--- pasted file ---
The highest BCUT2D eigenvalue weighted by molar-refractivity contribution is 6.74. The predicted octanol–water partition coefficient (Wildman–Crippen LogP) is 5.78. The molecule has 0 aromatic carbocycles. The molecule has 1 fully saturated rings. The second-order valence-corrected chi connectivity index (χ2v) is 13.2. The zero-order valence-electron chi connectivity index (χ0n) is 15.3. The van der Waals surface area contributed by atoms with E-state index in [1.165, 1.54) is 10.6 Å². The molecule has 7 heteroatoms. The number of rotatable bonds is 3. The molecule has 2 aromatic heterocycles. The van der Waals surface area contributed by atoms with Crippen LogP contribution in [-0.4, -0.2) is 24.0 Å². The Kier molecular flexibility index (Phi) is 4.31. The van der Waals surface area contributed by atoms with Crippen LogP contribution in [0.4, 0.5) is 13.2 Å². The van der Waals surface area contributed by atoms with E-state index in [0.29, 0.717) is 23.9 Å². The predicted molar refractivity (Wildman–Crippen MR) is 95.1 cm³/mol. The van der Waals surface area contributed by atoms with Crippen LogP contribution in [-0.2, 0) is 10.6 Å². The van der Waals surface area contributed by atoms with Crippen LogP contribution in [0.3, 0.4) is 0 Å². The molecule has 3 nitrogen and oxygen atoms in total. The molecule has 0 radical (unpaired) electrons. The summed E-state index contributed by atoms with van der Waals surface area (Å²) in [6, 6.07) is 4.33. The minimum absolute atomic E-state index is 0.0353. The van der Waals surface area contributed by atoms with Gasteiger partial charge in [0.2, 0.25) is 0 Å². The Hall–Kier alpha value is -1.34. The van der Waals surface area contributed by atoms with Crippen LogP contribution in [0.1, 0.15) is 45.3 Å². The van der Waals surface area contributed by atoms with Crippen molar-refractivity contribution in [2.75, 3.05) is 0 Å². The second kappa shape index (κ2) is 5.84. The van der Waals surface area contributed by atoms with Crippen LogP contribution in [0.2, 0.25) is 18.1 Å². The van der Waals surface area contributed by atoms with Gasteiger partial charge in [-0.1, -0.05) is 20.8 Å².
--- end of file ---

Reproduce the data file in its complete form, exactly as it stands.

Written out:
The highest BCUT2D eigenvalue weighted by molar-refractivity contribution is 6.74. The predicted octanol–water partition coefficient (Wildman–Crippen LogP) is 5.78. The molecule has 0 aromatic carbocycles. The molecule has 1 fully saturated rings. The second-order valence-corrected chi connectivity index (χ2v) is 13.2. The zero-order valence-electron chi connectivity index (χ0n) is 15.3. The van der Waals surface area contributed by atoms with E-state index in [1.165, 1.54) is 10.6 Å². The molecule has 7 heteroatoms. The number of rotatable bonds is 3. The molecule has 2 aromatic heterocycles. The van der Waals surface area contributed by atoms with Crippen LogP contribution in [-0.4, -0.2) is 24.0 Å². The Kier molecular flexibility index (Phi) is 4.31. The van der Waals surface area contributed by atoms with Crippen LogP contribution in [0.4, 0.5) is 13.2 Å². The van der Waals surface area contributed by atoms with E-state index in [0.29, 0.717) is 23.9 Å². The predicted molar refractivity (Wildman–Crippen MR) is 95.1 cm³/mol. The van der Waals surface area contributed by atoms with Crippen LogP contribution in [-0.2, 0) is 10.6 Å². The van der Waals surface area contributed by atoms with Crippen LogP contribution in [0.3, 0.4) is 0 Å². The molecule has 3 nitrogen and oxygen atoms in total. The molecule has 0 radical (unpaired) electrons. The summed E-state index contributed by atoms with van der Waals surface area (Å²) in [6, 6.07) is 4.33. The minimum absolute atomic E-state index is 0.0353. The van der Waals surface area contributed by atoms with Gasteiger partial charge in [0.2, 0.25) is 0 Å². The Hall–Kier alpha value is -1.34. The van der Waals surface area contributed by atoms with Crippen LogP contribution in [0.1, 0.15) is 45.3 Å². The van der Waals surface area contributed by atoms with Crippen molar-refractivity contribution in [2.75, 3.05) is 0 Å². The second kappa shape index (κ2) is 5.84. The van der Waals surface area contributed by atoms with Crippen LogP contribution in [0.2, 0.25) is 18.1 Å². The van der Waals surface area contributed by atoms with Gasteiger partial charge in [-0.1, -0.05) is 20.8 Å².